The end of the previous episode made it quite clear that the power dynamic between Cleopatra and Mark Anthony was weighted entirely in Cleopatra’s favour. Indeed you have to feel a little sorry for Mark Anthony as he finds himself obsessed and dazzled by Cleopatra’s beauty and becomes her pliant and willing slave. Whether Michele Newell has done enough to convince us of Cleopatra’s mesmerising qualities is open to debate – personally I found Cleopatra’s sister, Arsinoe (Francesca Gonshaw), to be much more alluring, even though she only had the merest fraction of Newell’s screentime
When Cleopatra asks Mark Anthony to do her a tiny favour and kill her meddlesome sister it did raise my hopes that Gonshaw would have a more substantial role in this final episode, but alas she’s dealt with very abruptly (like most of the deaths in the series, it’s brief and almost abstract).
Christopher Neame continues to chew the scenery in an alarming way – witness his reaction early on when he realises that Cleopatra doesn’t want to sleep with him that night – and it’s interesting to compare his performance with that of Robert Hardy. Hardy’s Caesar was equally as besotted, but he played it in a much more undemonstrative way. Neame lacks any sort of subtlety which means he begins to grate after a while.
Octavian (Rupert Frazer) offers Mark Anthony a deal – the world divided up between them. Anthony agrees (although with more than a hint that this won’t be enough to satisfy him). Octavian seems quite content with his half though and proposes a way to cement the deal – he offers Anthony his sister Octavia’s (Karen Archer) hand in marriage (he agrees). This sparks an imperial bout of sulking from Cleopatra …..
Needless to say they kiss and makeup and when Anthony decides to divorce Octavia it puts him on a collision course with Octavian, who’s more than a little miffed at the slight his sister has suffered.
Amongst the decadence at Cleopatra’s court, one man – his oldest friend Ahenobarbus (Matthew Long) – stands apart. He views Cleopatra as a malign influence and has the nerve to tell her so to her face. Before Ahenobarbus takes his leave, he tells Mark Anthony that because he loves Cleopatra “there’s no saving you from doing what legendary lovers do, dying for love. I shall die of something much more commonplace, like fever. But then I’m not the sort of person of whom legends are made.”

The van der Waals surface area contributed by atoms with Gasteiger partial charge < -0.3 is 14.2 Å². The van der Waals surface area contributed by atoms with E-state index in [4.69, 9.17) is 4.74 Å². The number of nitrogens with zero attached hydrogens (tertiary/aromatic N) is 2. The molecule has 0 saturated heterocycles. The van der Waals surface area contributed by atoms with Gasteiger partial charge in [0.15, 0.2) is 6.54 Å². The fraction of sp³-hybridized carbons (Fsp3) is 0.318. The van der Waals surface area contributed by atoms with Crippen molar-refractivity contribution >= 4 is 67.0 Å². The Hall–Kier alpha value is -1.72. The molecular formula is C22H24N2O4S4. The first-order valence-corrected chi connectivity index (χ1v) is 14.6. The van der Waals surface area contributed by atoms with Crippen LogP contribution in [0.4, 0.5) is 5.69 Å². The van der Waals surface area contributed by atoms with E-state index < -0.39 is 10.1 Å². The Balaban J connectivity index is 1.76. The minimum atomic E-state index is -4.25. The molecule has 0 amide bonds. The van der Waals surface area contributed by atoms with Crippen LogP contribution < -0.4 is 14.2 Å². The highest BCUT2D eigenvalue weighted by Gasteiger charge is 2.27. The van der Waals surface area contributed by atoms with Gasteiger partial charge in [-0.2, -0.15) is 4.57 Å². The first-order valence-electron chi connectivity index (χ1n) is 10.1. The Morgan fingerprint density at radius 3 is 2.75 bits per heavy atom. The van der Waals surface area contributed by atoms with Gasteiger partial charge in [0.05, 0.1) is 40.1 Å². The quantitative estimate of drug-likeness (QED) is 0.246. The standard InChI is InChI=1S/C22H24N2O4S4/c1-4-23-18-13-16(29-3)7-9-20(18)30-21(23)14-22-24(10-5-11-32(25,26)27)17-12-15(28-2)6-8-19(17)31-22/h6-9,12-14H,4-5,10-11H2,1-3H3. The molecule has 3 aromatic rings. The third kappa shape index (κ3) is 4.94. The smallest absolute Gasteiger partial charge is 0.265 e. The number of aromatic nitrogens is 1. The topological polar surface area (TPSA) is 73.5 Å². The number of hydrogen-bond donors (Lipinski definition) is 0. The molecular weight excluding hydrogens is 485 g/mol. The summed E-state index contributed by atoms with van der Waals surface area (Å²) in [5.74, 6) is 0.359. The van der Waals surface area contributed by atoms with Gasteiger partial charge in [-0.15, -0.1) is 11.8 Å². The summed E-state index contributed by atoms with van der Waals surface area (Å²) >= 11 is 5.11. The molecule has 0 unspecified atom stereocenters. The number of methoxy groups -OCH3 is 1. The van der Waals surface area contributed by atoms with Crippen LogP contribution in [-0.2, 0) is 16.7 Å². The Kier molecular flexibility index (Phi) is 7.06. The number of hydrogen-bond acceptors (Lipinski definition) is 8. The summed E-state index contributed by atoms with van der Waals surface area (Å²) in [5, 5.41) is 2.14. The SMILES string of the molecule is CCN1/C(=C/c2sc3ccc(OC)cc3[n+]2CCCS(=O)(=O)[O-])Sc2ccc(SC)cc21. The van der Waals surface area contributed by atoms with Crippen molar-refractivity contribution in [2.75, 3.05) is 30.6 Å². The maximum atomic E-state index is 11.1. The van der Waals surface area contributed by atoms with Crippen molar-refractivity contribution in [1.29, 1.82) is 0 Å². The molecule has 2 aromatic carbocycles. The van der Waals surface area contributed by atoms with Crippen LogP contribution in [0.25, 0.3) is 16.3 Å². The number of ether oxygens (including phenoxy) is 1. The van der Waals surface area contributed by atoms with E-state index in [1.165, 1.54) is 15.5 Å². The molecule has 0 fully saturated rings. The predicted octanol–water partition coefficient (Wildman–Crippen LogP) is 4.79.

Although The Cleopatras ends with a bit of a whimper rather than a bang (a little of Neame’s overacting goes a long way) overall there’s a great deal to enjoy across the eight episodes. Richard Griffiths, Ian McNeice, David Horovitch and Adam Bareham all made excellent – and very different – Kings of Egypt, whilst Robert Hardy was wonderful as the urbane Caesar (who it’s true had more than a touch of Seigfried Farnon about him). During the series many actors flit on and off, some – such as Morris Perry and John Bennett – are memorably good, whilst others are memorably …. not so good, but we’ll spare their blushes.
The Cleopatras is a strange production which asks a great deal of the audience. I think that in order to connect with it you have to embrace its highly theatrical nature. Battles, riots and other major occurrences happen off screen and the sets are minimal (with scenes often played against plain black backgrounds). One weakness is that too much was crammed in across the eight episodes, so at times it can feel rather repetitive – there’s an autocratic ruler, someone gets poisoned, the mob starts to riot, etc.
But although it’s a curio, it’s definitely worth seeking out. It may sometimes baffle and frustrate, but it’s never less than thoroughly entertaining.